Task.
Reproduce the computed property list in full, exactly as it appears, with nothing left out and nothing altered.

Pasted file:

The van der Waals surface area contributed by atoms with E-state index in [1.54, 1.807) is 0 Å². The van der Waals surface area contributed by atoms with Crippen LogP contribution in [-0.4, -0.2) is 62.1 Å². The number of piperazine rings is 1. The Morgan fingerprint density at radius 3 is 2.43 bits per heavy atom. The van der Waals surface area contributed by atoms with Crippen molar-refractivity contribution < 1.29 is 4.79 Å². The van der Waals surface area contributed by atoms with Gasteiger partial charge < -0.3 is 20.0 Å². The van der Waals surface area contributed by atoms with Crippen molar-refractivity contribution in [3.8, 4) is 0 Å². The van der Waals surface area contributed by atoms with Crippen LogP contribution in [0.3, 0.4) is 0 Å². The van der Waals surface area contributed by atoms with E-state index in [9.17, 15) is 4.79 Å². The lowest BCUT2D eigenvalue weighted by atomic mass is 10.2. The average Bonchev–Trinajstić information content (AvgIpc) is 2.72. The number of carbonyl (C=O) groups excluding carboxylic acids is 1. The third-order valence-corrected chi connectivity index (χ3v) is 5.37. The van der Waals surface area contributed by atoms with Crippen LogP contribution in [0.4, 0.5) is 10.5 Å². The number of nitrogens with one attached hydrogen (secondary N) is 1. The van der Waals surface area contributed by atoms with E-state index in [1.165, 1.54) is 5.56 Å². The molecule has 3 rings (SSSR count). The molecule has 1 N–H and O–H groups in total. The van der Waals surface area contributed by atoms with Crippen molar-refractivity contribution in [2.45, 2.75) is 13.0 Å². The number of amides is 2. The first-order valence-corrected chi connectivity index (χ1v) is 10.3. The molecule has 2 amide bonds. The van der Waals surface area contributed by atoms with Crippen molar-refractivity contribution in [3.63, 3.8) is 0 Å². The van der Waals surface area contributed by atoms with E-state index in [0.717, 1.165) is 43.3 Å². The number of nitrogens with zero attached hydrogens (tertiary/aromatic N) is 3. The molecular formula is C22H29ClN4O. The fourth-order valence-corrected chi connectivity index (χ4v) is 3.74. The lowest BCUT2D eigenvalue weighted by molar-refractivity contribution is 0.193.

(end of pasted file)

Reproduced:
The van der Waals surface area contributed by atoms with E-state index in [1.54, 1.807) is 0 Å². The van der Waals surface area contributed by atoms with Crippen LogP contribution in [-0.4, -0.2) is 62.1 Å². The number of piperazine rings is 1. The Morgan fingerprint density at radius 3 is 2.43 bits per heavy atom. The van der Waals surface area contributed by atoms with Crippen molar-refractivity contribution < 1.29 is 4.79 Å². The van der Waals surface area contributed by atoms with Gasteiger partial charge < -0.3 is 20.0 Å². The van der Waals surface area contributed by atoms with Crippen molar-refractivity contribution in [3.8, 4) is 0 Å². The van der Waals surface area contributed by atoms with Crippen LogP contribution in [0.3, 0.4) is 0 Å². The van der Waals surface area contributed by atoms with E-state index in [9.17, 15) is 4.79 Å². The lowest BCUT2D eigenvalue weighted by atomic mass is 10.2. The average Bonchev–Trinajstić information content (AvgIpc) is 2.72. The number of carbonyl (C=O) groups excluding carboxylic acids is 1. The third-order valence-corrected chi connectivity index (χ3v) is 5.37. The van der Waals surface area contributed by atoms with Crippen LogP contribution in [0.4, 0.5) is 10.5 Å². The number of nitrogens with one attached hydrogen (secondary N) is 1. The van der Waals surface area contributed by atoms with E-state index in [1.165, 1.54) is 5.56 Å². The molecule has 3 rings (SSSR count). The molecule has 1 N–H and O–H groups in total. The van der Waals surface area contributed by atoms with Crippen molar-refractivity contribution in [2.45, 2.75) is 13.0 Å². The number of amides is 2. The first-order valence-corrected chi connectivity index (χ1v) is 10.3. The molecule has 2 amide bonds. The van der Waals surface area contributed by atoms with Crippen molar-refractivity contribution in [3.63, 3.8) is 0 Å². The van der Waals surface area contributed by atoms with E-state index in [0.717, 1.165) is 43.3 Å². The number of nitrogens with zero attached hydrogens (tertiary/aromatic N) is 3. The molecular formula is C22H29ClN4O. The fourth-order valence-corrected chi connectivity index (χ4v) is 3.74. The lowest BCUT2D eigenvalue weighted by molar-refractivity contribution is 0.193.